Unlike many, McStay had a Plan B. A capable student, he had heeded the club’s advice and continued his studies at Leeds and when Portadown manager Ronnie McFall came calling he decided to combine football with college.

"Henry McStay's a real good lad," said McFall.

“We were looking for a centre back and we knew he had come back home.

“We got in touch and signed him. He read the game well, he was comfortable on the ball and confident enough to bring it out of defence and get moves going. He was a good player.”

A few years previously, McFall had welcomed Wesley Boyle, an FA Youth Cup winner with Leeds, to Portadown. He understands how difficult it is for young players to return home and make their way in “the real world” when professional football hasn’t worked out.

"When they go over to England and it doesn’t work out they come back to the real world,” said McFall.

"They have to get themselves a job and start getting up at 7 o’clock in the morning when they’ve never worked before. When they come back here it’s a bit of a culture shock to them.

“But Henry has done super.”

In his first season at Shamrock Park, McStay enrolled at Belfast Met and by the end of the year he had been accepted onto a degree course at Sheffield University.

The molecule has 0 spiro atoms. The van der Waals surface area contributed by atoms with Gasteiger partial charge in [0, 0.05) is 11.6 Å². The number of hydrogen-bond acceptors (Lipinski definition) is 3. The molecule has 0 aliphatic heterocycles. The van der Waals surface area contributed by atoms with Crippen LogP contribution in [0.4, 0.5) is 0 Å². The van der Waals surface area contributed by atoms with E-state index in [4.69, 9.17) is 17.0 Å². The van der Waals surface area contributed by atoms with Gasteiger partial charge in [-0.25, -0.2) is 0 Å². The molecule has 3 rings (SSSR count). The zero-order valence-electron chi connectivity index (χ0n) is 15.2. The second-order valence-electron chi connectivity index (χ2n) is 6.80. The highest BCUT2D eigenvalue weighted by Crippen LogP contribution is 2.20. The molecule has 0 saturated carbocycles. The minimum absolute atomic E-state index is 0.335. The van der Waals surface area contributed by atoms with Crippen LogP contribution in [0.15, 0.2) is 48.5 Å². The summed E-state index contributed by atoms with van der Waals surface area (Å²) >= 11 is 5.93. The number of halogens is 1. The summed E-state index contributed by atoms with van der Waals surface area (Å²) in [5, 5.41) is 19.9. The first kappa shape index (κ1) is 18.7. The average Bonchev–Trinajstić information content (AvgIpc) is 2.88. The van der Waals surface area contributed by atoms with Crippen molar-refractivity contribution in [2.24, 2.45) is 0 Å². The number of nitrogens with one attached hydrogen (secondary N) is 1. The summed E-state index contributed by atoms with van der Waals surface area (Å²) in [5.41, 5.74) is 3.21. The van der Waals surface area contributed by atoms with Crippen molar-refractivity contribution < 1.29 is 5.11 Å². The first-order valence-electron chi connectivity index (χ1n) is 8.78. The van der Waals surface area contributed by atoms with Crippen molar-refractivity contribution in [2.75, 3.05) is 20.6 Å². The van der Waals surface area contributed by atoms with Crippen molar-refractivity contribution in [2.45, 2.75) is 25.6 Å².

He studied there during the week and flew back home to play for Portadown at weekends and his form won him a third cap with the Republic of Ireland U21s.

St Mirren offered him a trial and while he was there Warren Joyce, former youth team manager at Leeds, rang to say he’d taken a job at Royal Antwerp in Belgium and wanted to sign him. McStay went on a two-year deal but played for just six months.

“It was quite difficult there, the main language is Flemish and I couldn’t get to grips with it,” he explained.

“Playing in Belgium was a great experience, it was just the fact that I was living on my own and couldn’t speak the language. Training was brilliant but then you went back to the house and you couldn’t really communicate with anybody else…

“Lucky enough the manager told me that Morecambe had been on the phone and I had a chance to go there.”

Back in the game: Morecambe FC 2008

NORTHERN Ireland legend Sammy McIlroy had been the man on the phone so McStay said “Vaarwel” to Antwerp and packed his bags for the north-west of England.

At the end of the 2007/08 season ‘the Shrimps’ signed him on a two-year deal and the 22-year-old flourished in the hurly burly of League Two.

But once again he planned ahead.

“I went back to do my degree in physiotherapy,” he explained.

“The PFA ran a course at Salford University and I was going three times a week doing that while I was still playing full-time rather than just sitting at home wasting my time.”

The end: The Riverside 2010

AS soon as he landed he knew something was wrong. McStay climbed to win a header against Middlesbrough and his knee “gave way” when he hit the Riverside turf. Scans showed that surgery was required and so he spent another six months on the sidelines, but this time there was no way back.

The offer of a new deal at Morecambe was shelved and McStay retreated to Portadown hoping for football and fitness.